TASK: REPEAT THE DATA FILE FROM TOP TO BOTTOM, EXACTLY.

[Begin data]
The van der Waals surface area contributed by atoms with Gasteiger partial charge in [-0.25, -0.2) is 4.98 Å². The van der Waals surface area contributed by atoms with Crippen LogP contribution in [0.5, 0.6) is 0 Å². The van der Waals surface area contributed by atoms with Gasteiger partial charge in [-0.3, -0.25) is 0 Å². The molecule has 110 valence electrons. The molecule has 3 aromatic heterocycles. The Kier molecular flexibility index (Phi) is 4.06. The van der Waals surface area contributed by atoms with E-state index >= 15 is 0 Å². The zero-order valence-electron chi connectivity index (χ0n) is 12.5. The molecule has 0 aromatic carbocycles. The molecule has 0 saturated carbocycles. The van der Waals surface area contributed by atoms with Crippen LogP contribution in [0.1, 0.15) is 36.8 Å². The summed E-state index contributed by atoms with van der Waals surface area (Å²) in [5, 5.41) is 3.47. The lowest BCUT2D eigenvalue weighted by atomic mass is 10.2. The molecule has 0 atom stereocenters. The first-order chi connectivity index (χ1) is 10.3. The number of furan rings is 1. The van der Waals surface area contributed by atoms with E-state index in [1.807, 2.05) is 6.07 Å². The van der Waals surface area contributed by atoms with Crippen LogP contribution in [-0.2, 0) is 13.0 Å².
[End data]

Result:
The van der Waals surface area contributed by atoms with Gasteiger partial charge in [-0.25, -0.2) is 4.98 Å². The van der Waals surface area contributed by atoms with Crippen LogP contribution in [0.5, 0.6) is 0 Å². The van der Waals surface area contributed by atoms with Gasteiger partial charge in [-0.3, -0.25) is 0 Å². The molecule has 110 valence electrons. The molecule has 3 aromatic heterocycles. The Kier molecular flexibility index (Phi) is 4.06. The van der Waals surface area contributed by atoms with E-state index >= 15 is 0 Å². The zero-order valence-electron chi connectivity index (χ0n) is 12.5. The molecule has 0 aromatic carbocycles. The molecule has 0 saturated carbocycles. The van der Waals surface area contributed by atoms with Crippen LogP contribution in [0.1, 0.15) is 36.8 Å². The summed E-state index contributed by atoms with van der Waals surface area (Å²) in [5, 5.41) is 3.47. The lowest BCUT2D eigenvalue weighted by atomic mass is 10.2. The molecule has 0 atom stereocenters. The first-order chi connectivity index (χ1) is 10.3. The number of furan rings is 1. The van der Waals surface area contributed by atoms with E-state index in [1.807, 2.05) is 6.07 Å². The van der Waals surface area contributed by atoms with Crippen LogP contribution in [-0.2, 0) is 13.0 Å².